Once a S.P.E.A.R model was created and the patents were granted, Rohrich created PowerPoint presentations to deliver to potential investors. So far, response to the newly debuted invention has been good.

The Discovery Channel filmed the S.P.E.A.R for an episode of the show Smash Lab, in which a team of engineers takes everyday technology and tries to use it in revolutionary new ways. The episode with the S.P.E.A.R aired in February 2008 and focused on the fireproof insulation, Aerogel, that Elliptical Mobile Solutions uses in the S.P.E.A.R.

On the show, engineers attempted to create a "fireproof house," with an Aerogel shield that could withstand the heat created by a forest fire. To work, Aerogel had to be able to endure temperatures as high as 2,000 degrees Fahrenheit. The experiment was almost a success, but loose threads from the carbon-fiber blankets the engineers used caught fire. A lab test showed that the S.P.E.A.R. could withstand 1,900-degree flame from a blowtorch and remain cool to the touch. (You can view video excerpts from the Smash Lab episode featuring the S.P.E.A.R. at www.youtube.com/ellipticalmobile).

The S.P.E.A.R. struts its stuff for cameras on KDBC 4 News in El Paso, Texas.
courtesy of Simon Rohrich
The S.P.E.A.R. struts its stuff for cameras on KDBC 4 News in El Paso, Texas.
courtesy of Simon Rohrich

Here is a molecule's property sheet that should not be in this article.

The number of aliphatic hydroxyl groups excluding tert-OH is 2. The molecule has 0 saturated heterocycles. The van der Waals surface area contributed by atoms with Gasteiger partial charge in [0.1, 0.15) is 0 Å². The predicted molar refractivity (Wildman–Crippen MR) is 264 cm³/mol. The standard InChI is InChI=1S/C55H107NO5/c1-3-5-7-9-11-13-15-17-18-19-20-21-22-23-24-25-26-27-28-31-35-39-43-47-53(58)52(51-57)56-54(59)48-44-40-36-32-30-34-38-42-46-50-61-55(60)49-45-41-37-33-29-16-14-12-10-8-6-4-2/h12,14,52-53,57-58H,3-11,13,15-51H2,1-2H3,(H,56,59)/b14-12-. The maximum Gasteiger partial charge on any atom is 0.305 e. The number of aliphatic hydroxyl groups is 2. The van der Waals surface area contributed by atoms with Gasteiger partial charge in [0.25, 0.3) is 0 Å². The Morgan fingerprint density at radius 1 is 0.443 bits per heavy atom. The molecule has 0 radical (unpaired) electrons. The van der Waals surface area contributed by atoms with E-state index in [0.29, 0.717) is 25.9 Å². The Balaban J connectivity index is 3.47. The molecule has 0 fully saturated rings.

In the episode, when Smash Lab engineer Chuck Messer (chairman of the Shared Design Alliance and founder of the Open Prosthetics Project, an organization that promotes free sharing of prosthetic designs "for public benefit") wheels the S.P.E.A.R. into the team's lab, he marvels at the machine.

"This thing is great," he muses. "This is a super-high-tech mobile server station. It's like a whole IT department rolled up into this box. It's pretty amazing."

Avondale is the biggest purchaser of the S.P.E.A.R. so far.

"We have implemented a disaster program that requires about 22 terabytes of disk space, and it requires quite a bit of effort to move," says Kevin Hinderleider, the city's director of information technology. (To give an idea of the size of 22 terabytes, the Library of Congress announced in May 2008 that it had collected more than 82.6 terabytes of data). "[The program] basically locks us in one place, and if we need to move it, we have to bring in a truck and a lift, have guys load the equipment on the truck, transport it, and then unload, power up, and reconfigure the whole thing when we get it to another location. The S.P.E.A.R. gives us the capability to roll it in, install the racks, and plug into a power connection in about a third of the time it would otherwise take."

Rohrich hopes other cities — and even the military and federal organizations like FEMA — will follow Avondale's lead. Buying a S.P.E.A.R. outright costs about $100,000 (EMS offers financing options), but the units can be leased for six months for $20,000.

In addition to Avondale, Rohrich says Elliptical Mobile Solutions is also talking to other cities and counties in Arizona. But Rohrich says the organization that really needs it is FEMA.

"They would have had instant communications," Rohrich explains, using Hurricane Katrina as an example. "They could have had it on pontoon boats, they could have had it on trucks — satellite communication, computer, telephone systems, and backup power supply, all in one place. So you would have had radio and police communications, data, Wi-Fi, etc. People wouldn't have been stranded for two weeks with no communication."